Emaar Properties, the largest property developer in the country, saw its profits drop more than 62 per cent in the fourth quarter after two companies it owns stakes in wrote down the value of their assets.
Emaar doubles provisions to cover asset writedowns
Emaar Properties, the largest developer in the region, has reported earnings that are worse than expected after booking Dh417 million (US$113.5m) in provisions for the fourth quarter of last year.
Fourth-quarter profits fell by 62 per cent to Dh274m compared with the same period in 2009 after two partly owned companies wrote down the value of their assets and costs rose.
The company more than doubled provisions compared with the same period in 2009, after Amlak Finance and Dubai Bank, both affiliated companies, wrote down the value of their assets, an Emaar spokesman said.
"The provisions primarily relate to provisions made by both these entities in respect of their assets," the spokesman said.
Amlak, which was once the largest lender to homebuyers in the UAE but stopped issuing loans two years ago, had until now refused to revalue almost Dh4 billion of property investments and advance payments on unfinished developments. Emaar owns a 66 per cent stake in the company.
Emaar was also dealing with the rising cost of doing business, an income statement published yesterday shows. While its revenues increased by 28 per cent to Dh3.8bn in the final three months of last year from Dh2.98bn in the same period in 2009, its cost of sales rose by 69 per cent to Dh2.6bn.
Chet Riley, an analyst at Nomura Securities, said Emaar was probably facing a combination of holding costs for undelivered units in its projects and increased operating costs. Even more writedowns were likely to come in the first part of this year.
"We look at this as impair in 2010 and repair in 2011," Mr Riley said. "Especially if you consider that most of their revenue came out of Dubai, this is a fairly good result."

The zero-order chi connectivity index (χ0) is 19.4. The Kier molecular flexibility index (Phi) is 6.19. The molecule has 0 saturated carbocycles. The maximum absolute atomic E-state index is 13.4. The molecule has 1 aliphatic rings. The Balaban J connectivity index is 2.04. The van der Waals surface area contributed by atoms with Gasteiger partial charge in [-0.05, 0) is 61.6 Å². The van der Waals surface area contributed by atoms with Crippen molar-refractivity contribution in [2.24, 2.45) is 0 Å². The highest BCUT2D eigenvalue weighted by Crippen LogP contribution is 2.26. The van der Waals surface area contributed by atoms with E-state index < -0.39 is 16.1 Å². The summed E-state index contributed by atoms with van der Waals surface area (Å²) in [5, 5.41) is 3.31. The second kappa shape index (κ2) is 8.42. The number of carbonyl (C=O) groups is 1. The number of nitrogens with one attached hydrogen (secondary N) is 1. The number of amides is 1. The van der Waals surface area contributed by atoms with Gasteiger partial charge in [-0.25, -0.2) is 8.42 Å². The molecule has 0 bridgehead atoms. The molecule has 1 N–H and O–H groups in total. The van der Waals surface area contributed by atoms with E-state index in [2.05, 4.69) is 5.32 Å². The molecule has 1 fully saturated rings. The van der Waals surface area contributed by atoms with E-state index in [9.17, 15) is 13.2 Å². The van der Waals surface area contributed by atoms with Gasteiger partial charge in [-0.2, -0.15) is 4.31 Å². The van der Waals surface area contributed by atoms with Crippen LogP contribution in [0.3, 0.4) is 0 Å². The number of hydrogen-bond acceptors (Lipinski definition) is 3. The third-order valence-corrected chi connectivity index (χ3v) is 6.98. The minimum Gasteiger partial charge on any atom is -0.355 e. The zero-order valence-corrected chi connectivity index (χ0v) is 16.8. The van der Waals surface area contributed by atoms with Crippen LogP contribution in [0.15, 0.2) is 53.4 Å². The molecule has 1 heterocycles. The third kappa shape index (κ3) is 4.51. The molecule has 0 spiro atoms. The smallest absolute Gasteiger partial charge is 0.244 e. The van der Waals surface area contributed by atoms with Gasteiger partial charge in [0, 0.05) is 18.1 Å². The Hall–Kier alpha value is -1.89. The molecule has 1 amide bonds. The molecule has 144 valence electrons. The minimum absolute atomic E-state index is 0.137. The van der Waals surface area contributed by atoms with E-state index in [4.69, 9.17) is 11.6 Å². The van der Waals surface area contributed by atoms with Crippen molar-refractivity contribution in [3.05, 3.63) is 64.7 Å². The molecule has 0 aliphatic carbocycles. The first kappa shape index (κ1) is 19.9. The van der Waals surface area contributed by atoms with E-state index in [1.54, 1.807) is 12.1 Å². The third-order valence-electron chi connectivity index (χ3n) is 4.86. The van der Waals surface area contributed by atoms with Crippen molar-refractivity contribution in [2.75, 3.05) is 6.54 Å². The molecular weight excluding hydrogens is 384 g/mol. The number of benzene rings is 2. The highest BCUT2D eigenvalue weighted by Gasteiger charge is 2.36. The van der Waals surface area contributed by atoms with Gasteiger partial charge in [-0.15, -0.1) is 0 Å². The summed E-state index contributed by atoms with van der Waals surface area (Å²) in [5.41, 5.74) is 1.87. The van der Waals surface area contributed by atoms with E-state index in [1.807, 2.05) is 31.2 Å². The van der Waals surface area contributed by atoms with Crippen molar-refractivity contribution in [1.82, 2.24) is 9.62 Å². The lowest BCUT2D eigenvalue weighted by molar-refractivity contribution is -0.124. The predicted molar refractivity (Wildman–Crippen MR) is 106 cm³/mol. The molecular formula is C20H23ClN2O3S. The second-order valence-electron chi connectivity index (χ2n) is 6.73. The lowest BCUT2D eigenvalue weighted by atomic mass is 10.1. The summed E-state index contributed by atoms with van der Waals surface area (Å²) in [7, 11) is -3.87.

Emaar has emerged as one of the healthiest property developers in the UAE because of its strong recurring revenues from retail, hotels and malls. About a quarter of its revenues last year were from these three categories, the company said.
"In a year that was marked by cautious optimism, timely delivery of property and consolidation of core businesses, Emaar Properties took bold initiatives that have a far-reaching potential in driving sustained returns for our stakeholders," said Mohamed Alabbar, the chairman of Emaar.
It reported net profits of Dh2.4bn for last year, compared with Dh327m in 2009 when it wrote off huge investments in a US property company, John Laing Homes.
Emaar has also been raising new finance in recent months, with the issuance of a convertible bond worth $500m in September and a $500m sukuk last month.
"Both offerings were the first by a corporate entity out of the region post the global financial crisis and received overwhelming response from the investors," it said.
The new funds have been used in large part to convert short-term debt to debt with a longer maturity.